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There is a thread further down below in this Acoustic Epiphone site called Decoding Serial Numbers or something similar that maybe can help you decode your guitar’s serial number.   See two paragraphs below for more on this subject.

What is interesting about your guitar is that it’s label refers to it as an Epi rather than as an Epiphone.  Circa 1978-79 to my recollection, Epiphone introduced a new budget line to the Epiphone line that they called the Epi line.  That line was discontinued after a couple of years.  And, where the Epiphone line in the 70s were outsourced to Japan to be built, it is known that the Epi line was outsourced elsewhere.  Perhaps maybe as a way at the time for Gibson to explore outsourcing future Epiphones elsewhere.  After Epiphones we’re built in Japan, they later have been  built in Korea, China, and Indonesia, etc.

FYI.  The above referenced Decoder posting string elsewhere on this site technically applies to the Epiphone  line, but maybe it can also be used to decode the Epi line.  I’m not sure.  Keep in mind that all of the Epiphone guitars in the 70s are tough to decode their serial numbers and many remain a mystery today because of poor record keeping on the Epiphone line during the first decade of Gibson’s exploration into outsourcing the Epiphone line overseas.  The Epi line may very well be a part of that mystery and remain so for the same reason.  

I know in the case of your guitar’s model number, the C very likely just stands for Classical meaning it’s a classical style guitar with nylon strings on it as opposed to steel strings.  Plus, Classical guitars generally have 12 frets to where they join the neck as opposed to most steel string guitars that have 14 frets until they join the neck.  Players who play classical style guitars include Peter, Paul, and Mary, Willie Nelson, as well as a large number of classical music players such as Segovia.  Flamenco guitarists also utilize classical guitars.  Although all of the described played high end Martin brand guitars or custom made classicals by luthiers.   There is nothing in any case that limits a classical guitar to only one type of music just as there is nothing that limits a steel string guitar to any one type of music.  Classical or nylon string guitars have their own unique sound compared to steel string guitars.  Classical guitars are a lot easier on the fretting hand although the trade off is typically classical guitars have much wider fretboards than steel string guitars to provide more room for note fretting.  The trade off is a wider neck is a bit harder to fret a chord.  But, all of that is minimal.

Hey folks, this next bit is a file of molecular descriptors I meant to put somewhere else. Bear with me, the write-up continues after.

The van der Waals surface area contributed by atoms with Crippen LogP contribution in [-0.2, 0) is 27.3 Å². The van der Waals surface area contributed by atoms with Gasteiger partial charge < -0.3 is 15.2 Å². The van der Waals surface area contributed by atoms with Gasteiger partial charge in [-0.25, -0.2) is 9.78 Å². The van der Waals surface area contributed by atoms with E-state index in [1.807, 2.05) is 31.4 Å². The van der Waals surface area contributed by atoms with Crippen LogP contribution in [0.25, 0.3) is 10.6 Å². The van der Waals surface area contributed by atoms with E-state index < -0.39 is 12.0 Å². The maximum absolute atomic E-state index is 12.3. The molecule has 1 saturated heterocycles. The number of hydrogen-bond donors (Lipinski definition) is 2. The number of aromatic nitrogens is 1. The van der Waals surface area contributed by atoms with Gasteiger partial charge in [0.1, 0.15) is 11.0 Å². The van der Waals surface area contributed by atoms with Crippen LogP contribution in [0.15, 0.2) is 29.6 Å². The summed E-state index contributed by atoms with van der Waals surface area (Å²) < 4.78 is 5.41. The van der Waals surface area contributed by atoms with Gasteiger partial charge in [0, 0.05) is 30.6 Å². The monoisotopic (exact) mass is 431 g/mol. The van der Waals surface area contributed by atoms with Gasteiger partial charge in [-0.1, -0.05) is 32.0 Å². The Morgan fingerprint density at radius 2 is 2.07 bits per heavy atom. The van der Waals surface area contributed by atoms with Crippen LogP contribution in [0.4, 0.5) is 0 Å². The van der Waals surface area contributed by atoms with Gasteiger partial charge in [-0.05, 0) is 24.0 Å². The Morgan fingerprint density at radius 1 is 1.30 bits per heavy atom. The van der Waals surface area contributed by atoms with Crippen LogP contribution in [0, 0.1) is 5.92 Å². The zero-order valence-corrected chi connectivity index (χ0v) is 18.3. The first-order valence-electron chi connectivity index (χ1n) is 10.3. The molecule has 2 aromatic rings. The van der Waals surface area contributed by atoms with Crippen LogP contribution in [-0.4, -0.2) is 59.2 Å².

I believe the E in your guitar’s model name just refers to it being an Epi model.  If by chance your guitar has a pickup in it it could also refer to electric, but, I do not believe that to be the case of your guitar it just likely means an Epi brand Classical guitar.  The 100 probably stands for it being more of a beginner guitar as the numbering is low.  Epiphone has on other models used the 100 designation to mean its on the scale of a beginner model, so I have no reason to think it’s short lived spin off line used the 100 designation for any other purpose. Perhaps at one time Epiphone may have indicated a 100 model to have  its selling price be at $100, but if that is so that would have changed due to inflation although the 100 designation remains I think even today on an Epiphone beginner model.

To my recollection, the low  priced Epiphone classicals have been heralded as being really good sounding for recording.  I have no reason to think that would be different on their short lived Epi line.

Maybe someone else can chime in with what wood material the top is made of.   On this one, I’m not of much help as I know a lot more about steel string guitar tops than classical guitar tops.  I own two classical guitars and even on those I have no clue what their tops are made of or how they are braced.  I care more about how they play and sound than that particular detail.

I hope all this helps.

QM aka “Jazzman” Jeff






Edited by QuestionMark
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